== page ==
After that, there is a massive three-day break, but that's when fellow bareback rider Russ Hallaby is getting married near Calgary, and Dusty is standing up for him, before he heads off again, to Nampa, Idaho; Morris, Manitoba; and Salinas, California… and he's a little fuzzy about the stops after that.

Imagine the logistics of planning for such trips. Cowboys have to do all their own entering, and figuring out which rodeos they want to compete at, and which ones they can physically can get to. Oh yeah, they have to pay to do it, too.

It's the little things Dusty says are hard to keep up with - like the laundry and stuff at home, paying bills, and keeping up with the mail. Thankfully, he's got family near his home, who can keep an eye on the place for him.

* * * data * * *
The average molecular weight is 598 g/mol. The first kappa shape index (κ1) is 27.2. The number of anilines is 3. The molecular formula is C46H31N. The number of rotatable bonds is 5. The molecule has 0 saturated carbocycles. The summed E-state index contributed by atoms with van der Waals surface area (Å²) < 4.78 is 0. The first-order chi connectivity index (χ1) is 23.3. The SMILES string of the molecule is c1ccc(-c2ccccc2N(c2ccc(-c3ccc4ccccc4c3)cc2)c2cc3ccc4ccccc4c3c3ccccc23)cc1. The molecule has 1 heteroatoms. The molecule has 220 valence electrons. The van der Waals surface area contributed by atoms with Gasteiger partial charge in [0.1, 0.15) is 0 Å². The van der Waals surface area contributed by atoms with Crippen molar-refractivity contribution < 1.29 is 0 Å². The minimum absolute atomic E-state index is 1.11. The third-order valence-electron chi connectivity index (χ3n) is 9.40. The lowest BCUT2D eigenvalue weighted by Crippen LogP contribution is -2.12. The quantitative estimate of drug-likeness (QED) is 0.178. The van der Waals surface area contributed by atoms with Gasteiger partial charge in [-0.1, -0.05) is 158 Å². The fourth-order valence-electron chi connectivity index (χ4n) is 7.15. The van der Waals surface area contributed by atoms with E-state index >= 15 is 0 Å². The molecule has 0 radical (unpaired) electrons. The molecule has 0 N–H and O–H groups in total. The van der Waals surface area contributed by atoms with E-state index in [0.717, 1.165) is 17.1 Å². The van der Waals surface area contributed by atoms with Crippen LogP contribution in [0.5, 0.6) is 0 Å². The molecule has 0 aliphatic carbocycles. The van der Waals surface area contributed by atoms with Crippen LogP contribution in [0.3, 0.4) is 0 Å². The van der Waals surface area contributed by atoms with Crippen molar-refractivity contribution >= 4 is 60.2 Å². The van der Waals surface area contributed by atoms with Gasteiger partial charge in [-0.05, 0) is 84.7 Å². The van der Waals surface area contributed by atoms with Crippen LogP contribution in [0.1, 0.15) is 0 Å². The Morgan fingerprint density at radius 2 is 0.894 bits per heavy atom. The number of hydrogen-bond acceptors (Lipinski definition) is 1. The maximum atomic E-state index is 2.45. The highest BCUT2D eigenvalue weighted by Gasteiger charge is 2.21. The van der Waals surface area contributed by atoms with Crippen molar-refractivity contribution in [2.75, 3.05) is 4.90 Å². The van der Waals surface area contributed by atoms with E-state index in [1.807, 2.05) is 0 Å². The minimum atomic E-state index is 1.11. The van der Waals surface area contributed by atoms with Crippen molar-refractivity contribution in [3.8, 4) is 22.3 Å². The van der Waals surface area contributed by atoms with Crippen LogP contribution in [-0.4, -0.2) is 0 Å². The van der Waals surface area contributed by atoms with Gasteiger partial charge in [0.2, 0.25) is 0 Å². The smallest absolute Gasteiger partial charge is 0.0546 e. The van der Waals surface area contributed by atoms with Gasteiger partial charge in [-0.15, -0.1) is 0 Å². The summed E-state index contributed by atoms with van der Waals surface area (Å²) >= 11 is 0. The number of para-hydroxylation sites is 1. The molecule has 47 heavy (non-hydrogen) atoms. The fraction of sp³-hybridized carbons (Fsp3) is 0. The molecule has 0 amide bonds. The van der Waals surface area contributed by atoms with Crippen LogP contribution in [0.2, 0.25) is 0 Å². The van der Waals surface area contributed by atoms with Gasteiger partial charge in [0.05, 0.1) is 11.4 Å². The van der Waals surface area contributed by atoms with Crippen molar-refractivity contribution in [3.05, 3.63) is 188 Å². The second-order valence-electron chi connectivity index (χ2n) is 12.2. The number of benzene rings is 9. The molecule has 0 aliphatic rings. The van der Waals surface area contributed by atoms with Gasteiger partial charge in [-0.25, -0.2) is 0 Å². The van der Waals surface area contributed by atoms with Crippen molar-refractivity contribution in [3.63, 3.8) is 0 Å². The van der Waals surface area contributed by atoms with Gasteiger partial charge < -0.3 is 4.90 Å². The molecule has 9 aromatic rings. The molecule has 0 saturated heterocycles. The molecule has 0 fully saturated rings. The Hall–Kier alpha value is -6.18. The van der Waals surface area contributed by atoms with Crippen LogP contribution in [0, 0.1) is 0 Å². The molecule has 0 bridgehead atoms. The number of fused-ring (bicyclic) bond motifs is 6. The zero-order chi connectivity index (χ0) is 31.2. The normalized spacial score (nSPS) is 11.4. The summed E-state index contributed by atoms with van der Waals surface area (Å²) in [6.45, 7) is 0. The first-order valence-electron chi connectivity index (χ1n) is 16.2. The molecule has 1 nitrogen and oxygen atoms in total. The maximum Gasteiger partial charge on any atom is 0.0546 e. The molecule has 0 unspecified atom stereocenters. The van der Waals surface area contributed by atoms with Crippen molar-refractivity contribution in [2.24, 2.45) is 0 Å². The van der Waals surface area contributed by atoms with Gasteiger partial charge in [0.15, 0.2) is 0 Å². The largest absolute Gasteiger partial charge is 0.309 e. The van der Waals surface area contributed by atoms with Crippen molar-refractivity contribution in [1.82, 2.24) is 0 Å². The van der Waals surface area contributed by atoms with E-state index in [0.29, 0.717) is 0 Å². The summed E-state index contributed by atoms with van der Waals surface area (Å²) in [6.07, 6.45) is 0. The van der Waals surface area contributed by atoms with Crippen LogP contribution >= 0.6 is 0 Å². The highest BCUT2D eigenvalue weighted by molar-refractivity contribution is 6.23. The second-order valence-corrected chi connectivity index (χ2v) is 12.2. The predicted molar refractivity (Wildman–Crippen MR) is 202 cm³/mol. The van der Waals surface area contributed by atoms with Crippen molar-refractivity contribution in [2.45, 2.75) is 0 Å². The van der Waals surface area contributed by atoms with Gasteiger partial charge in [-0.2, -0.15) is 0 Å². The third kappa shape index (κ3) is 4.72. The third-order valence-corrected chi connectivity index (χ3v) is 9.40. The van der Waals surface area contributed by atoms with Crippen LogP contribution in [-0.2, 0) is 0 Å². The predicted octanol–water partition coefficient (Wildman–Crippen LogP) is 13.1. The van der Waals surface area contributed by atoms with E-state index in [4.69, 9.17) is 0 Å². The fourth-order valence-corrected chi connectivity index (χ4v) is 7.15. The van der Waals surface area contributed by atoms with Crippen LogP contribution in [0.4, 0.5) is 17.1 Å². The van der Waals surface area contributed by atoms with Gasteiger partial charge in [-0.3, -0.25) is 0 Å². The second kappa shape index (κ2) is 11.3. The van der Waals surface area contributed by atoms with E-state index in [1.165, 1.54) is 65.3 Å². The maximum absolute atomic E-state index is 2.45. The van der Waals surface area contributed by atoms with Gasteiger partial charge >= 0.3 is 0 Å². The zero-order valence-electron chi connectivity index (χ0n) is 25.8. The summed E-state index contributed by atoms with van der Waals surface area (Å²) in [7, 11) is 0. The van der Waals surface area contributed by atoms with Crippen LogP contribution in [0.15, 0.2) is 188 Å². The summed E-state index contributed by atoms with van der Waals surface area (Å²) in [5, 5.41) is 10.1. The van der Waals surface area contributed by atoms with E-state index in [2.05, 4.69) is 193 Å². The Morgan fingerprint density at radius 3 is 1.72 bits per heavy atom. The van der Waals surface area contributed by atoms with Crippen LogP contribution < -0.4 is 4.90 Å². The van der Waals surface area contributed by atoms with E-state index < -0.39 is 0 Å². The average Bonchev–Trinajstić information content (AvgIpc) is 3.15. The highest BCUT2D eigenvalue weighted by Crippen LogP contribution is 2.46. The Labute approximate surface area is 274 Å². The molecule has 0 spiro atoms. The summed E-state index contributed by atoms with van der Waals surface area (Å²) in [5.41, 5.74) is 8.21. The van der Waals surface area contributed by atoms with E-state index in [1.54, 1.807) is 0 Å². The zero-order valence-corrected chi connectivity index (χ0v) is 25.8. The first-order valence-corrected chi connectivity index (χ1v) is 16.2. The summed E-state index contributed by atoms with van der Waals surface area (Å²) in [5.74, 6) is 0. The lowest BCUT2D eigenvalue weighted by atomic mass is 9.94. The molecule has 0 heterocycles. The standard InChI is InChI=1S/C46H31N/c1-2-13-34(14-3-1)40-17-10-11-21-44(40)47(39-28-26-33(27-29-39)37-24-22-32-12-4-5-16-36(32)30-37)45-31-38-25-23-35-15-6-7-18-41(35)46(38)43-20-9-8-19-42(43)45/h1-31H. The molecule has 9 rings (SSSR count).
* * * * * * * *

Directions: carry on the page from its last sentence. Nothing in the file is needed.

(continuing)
One of the biggest bills cowboys face these days is gas. It costs Dusty $150 to fill his pickup, but he's especially grateful for his sponsors, Okotoks Rentals and Petro West. Their financial assistance helps cover some of those costs. You can see why individual sponsors are so important to pro cowboys. 

And Dusty is fortunate. One of the perks of winning a Canadian championship is the use of a pickup truck for a year. He's already logged 75,000 kilometres on his since November.

So when I asked again how Dusty was doing at Calgary, it wasn't an enthusiastic "great," but a slightly weary "not bad."